Republican Senate Candidate Roy Moore Fought To Keep Racist Language In Alabama State Constitution

Republican U.S. Senate candidate Roy Moore reportedly worked to stop the removal of racist segregationist language from the Alabama state constitution in 2004.

According to Talking Points Memo, the state constitution stated: “Separate schools shall be provided for white and colored children, and no child of either race shall be permitted to attend a school of the other race.”

Civil rights and business leaders hoped that removing the language, a symbolic change, would make Alabama more attractive to corporations and heal racial divides.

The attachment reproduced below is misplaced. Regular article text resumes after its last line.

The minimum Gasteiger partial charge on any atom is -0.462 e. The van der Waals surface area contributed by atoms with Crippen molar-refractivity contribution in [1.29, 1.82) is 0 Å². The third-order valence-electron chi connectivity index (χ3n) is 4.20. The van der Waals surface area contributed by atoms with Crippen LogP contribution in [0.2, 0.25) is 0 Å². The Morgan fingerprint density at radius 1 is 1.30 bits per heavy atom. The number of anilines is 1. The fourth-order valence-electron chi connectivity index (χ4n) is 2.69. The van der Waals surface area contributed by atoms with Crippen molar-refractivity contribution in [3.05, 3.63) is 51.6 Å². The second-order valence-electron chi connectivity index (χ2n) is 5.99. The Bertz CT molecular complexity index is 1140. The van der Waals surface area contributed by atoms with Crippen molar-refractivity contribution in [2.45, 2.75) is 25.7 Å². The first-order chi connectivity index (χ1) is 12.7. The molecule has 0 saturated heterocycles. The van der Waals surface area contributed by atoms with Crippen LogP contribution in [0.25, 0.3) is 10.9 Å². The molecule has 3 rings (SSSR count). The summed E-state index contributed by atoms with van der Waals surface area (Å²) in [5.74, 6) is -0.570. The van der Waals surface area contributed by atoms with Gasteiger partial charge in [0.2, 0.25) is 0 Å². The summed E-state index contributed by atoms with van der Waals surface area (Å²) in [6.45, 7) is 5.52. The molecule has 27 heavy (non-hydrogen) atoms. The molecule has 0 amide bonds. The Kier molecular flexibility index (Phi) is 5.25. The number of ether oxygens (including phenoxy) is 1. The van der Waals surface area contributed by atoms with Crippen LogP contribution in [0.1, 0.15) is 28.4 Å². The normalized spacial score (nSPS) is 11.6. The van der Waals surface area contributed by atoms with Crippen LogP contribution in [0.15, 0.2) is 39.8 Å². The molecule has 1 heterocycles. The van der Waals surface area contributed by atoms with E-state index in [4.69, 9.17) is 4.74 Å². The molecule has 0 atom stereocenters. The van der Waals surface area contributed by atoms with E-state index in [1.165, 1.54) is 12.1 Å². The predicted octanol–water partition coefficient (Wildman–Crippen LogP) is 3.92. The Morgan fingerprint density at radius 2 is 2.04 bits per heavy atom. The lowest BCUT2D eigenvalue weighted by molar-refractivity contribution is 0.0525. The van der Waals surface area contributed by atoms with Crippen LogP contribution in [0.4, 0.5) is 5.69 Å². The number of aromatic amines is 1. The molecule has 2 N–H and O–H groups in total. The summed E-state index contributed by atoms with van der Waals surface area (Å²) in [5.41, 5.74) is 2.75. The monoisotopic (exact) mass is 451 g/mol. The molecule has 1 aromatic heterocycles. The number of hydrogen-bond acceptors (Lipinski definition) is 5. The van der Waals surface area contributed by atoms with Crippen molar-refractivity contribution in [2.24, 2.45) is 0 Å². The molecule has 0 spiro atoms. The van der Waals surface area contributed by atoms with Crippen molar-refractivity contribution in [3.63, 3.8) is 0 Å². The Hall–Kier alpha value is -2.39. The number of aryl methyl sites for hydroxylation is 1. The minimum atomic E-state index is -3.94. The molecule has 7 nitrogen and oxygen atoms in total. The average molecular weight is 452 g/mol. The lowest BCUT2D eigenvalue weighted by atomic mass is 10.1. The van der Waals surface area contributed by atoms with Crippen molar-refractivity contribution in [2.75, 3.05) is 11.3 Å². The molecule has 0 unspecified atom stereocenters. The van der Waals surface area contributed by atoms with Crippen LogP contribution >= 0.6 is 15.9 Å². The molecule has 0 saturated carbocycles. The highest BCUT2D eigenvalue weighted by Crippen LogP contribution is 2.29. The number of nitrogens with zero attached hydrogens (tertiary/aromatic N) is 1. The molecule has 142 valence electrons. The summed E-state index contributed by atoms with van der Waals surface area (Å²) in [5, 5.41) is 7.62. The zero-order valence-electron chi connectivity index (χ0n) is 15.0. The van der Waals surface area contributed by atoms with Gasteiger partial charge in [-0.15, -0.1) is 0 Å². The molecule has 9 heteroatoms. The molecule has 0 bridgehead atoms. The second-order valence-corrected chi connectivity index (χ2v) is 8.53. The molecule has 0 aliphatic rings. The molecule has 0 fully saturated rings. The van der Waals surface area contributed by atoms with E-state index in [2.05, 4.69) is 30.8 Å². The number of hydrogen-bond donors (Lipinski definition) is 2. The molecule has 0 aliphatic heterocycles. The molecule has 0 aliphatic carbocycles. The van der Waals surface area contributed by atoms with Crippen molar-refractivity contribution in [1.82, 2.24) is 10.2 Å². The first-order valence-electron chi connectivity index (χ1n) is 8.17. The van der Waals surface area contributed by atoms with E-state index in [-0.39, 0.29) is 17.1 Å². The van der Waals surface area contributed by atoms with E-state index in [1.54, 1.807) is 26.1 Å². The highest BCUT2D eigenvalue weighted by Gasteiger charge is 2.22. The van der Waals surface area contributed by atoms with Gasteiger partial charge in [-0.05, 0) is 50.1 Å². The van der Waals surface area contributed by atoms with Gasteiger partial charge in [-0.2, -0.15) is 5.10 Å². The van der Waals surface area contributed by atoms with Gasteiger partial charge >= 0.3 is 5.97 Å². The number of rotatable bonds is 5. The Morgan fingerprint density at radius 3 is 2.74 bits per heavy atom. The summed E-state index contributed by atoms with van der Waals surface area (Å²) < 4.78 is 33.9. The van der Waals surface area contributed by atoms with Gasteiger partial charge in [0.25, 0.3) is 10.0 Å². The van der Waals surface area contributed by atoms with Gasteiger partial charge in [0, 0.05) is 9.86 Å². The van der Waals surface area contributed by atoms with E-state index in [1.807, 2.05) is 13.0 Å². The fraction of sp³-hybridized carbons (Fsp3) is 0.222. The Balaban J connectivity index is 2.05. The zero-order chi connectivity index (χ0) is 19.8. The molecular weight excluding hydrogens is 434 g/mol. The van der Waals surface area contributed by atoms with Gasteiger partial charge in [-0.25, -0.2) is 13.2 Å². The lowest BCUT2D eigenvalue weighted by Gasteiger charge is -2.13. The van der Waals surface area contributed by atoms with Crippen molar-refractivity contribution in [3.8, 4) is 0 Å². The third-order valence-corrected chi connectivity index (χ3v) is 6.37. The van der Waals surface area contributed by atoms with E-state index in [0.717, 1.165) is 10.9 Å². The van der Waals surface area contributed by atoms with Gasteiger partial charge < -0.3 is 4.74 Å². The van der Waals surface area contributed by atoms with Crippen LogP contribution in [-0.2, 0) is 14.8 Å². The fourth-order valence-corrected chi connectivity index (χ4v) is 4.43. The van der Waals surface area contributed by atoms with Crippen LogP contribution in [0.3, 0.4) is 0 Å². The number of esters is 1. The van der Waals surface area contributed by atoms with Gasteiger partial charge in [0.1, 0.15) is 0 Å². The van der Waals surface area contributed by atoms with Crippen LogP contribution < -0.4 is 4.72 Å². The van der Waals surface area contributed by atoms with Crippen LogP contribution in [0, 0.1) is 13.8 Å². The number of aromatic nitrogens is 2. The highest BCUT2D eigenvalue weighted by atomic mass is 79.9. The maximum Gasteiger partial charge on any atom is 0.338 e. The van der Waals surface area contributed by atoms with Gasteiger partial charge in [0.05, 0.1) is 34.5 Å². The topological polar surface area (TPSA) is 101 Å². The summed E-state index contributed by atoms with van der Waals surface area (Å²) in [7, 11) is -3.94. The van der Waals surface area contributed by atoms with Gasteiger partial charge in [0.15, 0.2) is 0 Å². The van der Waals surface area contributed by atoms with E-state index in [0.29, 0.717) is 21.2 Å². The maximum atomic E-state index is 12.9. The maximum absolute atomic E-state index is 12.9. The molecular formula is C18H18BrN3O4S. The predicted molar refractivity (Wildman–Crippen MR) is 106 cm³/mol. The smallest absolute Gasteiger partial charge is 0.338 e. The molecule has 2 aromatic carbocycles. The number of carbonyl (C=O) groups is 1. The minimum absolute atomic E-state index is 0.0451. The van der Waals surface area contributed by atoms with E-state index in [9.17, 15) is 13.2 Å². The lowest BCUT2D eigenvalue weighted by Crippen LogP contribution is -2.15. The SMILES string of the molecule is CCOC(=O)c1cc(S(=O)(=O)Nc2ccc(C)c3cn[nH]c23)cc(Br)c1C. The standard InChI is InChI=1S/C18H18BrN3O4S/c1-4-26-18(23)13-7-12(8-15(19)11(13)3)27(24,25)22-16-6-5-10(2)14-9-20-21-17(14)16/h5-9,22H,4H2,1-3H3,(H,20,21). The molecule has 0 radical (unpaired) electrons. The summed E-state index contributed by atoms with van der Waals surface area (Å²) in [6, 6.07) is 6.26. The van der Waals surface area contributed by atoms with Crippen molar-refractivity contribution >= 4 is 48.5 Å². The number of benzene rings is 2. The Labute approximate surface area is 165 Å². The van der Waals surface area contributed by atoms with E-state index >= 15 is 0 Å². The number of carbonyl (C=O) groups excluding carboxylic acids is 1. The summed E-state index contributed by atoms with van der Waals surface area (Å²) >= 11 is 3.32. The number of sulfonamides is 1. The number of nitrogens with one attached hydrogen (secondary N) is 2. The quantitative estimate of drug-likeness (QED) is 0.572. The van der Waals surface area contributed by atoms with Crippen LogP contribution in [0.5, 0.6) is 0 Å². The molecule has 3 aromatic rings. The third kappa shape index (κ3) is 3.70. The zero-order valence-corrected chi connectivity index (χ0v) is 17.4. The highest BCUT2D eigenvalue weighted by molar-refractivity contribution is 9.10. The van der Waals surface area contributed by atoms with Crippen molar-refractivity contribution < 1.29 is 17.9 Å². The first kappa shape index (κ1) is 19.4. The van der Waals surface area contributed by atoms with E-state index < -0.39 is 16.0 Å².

Moore, who was suspended twice from the bench when he was a judge, and the Christian Coalition claimed that removing racist language from the state constitution with an amendment would have adverse effects.

Moore told the Birmingham News in 2004: “This amendment is a wolf in sheep’s clothing and the people of Alabama should be aware of it.”

Moore also claimed the amendment would “open the door to an enormous tax increase.”

The amendment lost by about 2,000 votes, and every other attempt to remove the racist language has failed.

Moore recently won the Republican primary victory over Sen. Luther Strange, and is favored to win the general election over U.S. Attorney Doug Jones who prosecuted a Ku Klux Klan member responsible for the infamous 1963 Birmingham church bombing that killed four young black girls.

(Sources: Talking Points Memo, Judge Roy Moore/Twitter)

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